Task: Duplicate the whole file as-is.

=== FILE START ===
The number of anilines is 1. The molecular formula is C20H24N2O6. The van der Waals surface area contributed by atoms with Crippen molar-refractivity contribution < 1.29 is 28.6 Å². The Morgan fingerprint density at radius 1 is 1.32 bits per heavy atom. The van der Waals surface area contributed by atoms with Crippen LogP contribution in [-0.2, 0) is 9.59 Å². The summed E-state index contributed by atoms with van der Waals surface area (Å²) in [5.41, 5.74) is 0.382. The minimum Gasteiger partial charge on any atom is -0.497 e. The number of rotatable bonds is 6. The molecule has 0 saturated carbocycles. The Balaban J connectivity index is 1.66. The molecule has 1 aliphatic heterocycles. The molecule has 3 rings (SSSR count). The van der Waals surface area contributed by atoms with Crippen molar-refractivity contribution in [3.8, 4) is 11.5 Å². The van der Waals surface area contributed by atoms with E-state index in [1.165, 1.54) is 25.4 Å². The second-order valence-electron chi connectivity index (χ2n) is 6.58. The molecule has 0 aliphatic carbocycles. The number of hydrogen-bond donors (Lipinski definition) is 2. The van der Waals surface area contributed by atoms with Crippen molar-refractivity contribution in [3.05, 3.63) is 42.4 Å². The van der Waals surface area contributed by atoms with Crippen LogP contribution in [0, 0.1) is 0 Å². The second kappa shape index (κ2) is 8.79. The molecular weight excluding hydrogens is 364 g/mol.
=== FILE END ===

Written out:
The number of anilines is 1. The molecular formula is C20H24N2O6. The van der Waals surface area contributed by atoms with Crippen molar-refractivity contribution < 1.29 is 28.6 Å². The Morgan fingerprint density at radius 1 is 1.32 bits per heavy atom. The van der Waals surface area contributed by atoms with Crippen LogP contribution in [-0.2, 0) is 9.59 Å². The summed E-state index contributed by atoms with van der Waals surface area (Å²) in [5.41, 5.74) is 0.382. The minimum Gasteiger partial charge on any atom is -0.497 e. The number of rotatable bonds is 6. The molecule has 0 saturated carbocycles. The Balaban J connectivity index is 1.66. The molecule has 1 aliphatic heterocycles. The molecule has 3 rings (SSSR count). The van der Waals surface area contributed by atoms with Crippen molar-refractivity contribution in [3.8, 4) is 11.5 Å². The van der Waals surface area contributed by atoms with E-state index in [1.165, 1.54) is 25.4 Å². The second-order valence-electron chi connectivity index (χ2n) is 6.58. The molecule has 0 aliphatic carbocycles. The number of hydrogen-bond donors (Lipinski definition) is 2. The van der Waals surface area contributed by atoms with Crippen molar-refractivity contribution in [3.05, 3.63) is 42.4 Å². The van der Waals surface area contributed by atoms with Crippen LogP contribution in [0, 0.1) is 0 Å². The second kappa shape index (κ2) is 8.79. The molecular weight excluding hydrogens is 364 g/mol.